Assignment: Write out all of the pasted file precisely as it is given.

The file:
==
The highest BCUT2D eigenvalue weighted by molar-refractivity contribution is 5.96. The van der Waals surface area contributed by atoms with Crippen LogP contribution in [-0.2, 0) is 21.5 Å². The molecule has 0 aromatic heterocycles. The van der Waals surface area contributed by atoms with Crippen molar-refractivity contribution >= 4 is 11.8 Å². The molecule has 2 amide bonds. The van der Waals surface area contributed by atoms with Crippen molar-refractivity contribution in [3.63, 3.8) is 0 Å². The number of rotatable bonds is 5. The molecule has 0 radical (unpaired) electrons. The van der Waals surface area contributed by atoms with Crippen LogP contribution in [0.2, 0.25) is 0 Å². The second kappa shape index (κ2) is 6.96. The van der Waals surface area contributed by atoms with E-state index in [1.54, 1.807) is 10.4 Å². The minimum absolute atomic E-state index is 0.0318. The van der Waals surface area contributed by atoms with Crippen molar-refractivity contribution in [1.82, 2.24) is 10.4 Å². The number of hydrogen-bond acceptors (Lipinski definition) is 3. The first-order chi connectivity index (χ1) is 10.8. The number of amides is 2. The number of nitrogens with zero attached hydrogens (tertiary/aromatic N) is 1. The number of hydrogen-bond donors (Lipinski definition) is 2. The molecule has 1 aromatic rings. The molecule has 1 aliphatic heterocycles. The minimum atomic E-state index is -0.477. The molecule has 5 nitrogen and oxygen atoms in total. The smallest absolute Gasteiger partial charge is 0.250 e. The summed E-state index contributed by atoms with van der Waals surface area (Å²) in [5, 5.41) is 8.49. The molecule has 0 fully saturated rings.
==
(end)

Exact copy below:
The highest BCUT2D eigenvalue weighted by molar-refractivity contribution is 5.96. The van der Waals surface area contributed by atoms with Crippen LogP contribution in [-0.2, 0) is 21.5 Å². The molecule has 0 aromatic heterocycles. The van der Waals surface area contributed by atoms with Crippen molar-refractivity contribution >= 4 is 11.8 Å². The molecule has 2 amide bonds. The van der Waals surface area contributed by atoms with Crippen molar-refractivity contribution in [3.63, 3.8) is 0 Å². The number of rotatable bonds is 5. The molecule has 0 radical (unpaired) electrons. The van der Waals surface area contributed by atoms with Crippen LogP contribution in [0.2, 0.25) is 0 Å². The second kappa shape index (κ2) is 6.96. The van der Waals surface area contributed by atoms with E-state index in [1.54, 1.807) is 10.4 Å². The minimum absolute atomic E-state index is 0.0318. The van der Waals surface area contributed by atoms with Crippen molar-refractivity contribution in [1.82, 2.24) is 10.4 Å². The number of hydrogen-bond acceptors (Lipinski definition) is 3. The first-order chi connectivity index (χ1) is 10.8. The number of amides is 2. The number of nitrogens with zero attached hydrogens (tertiary/aromatic N) is 1. The number of hydrogen-bond donors (Lipinski definition) is 2. The molecule has 1 aromatic rings. The molecule has 1 aliphatic heterocycles. The minimum atomic E-state index is -0.477. The molecule has 5 nitrogen and oxygen atoms in total. The smallest absolute Gasteiger partial charge is 0.250 e. The summed E-state index contributed by atoms with van der Waals surface area (Å²) in [5, 5.41) is 8.49. The molecule has 0 fully saturated rings.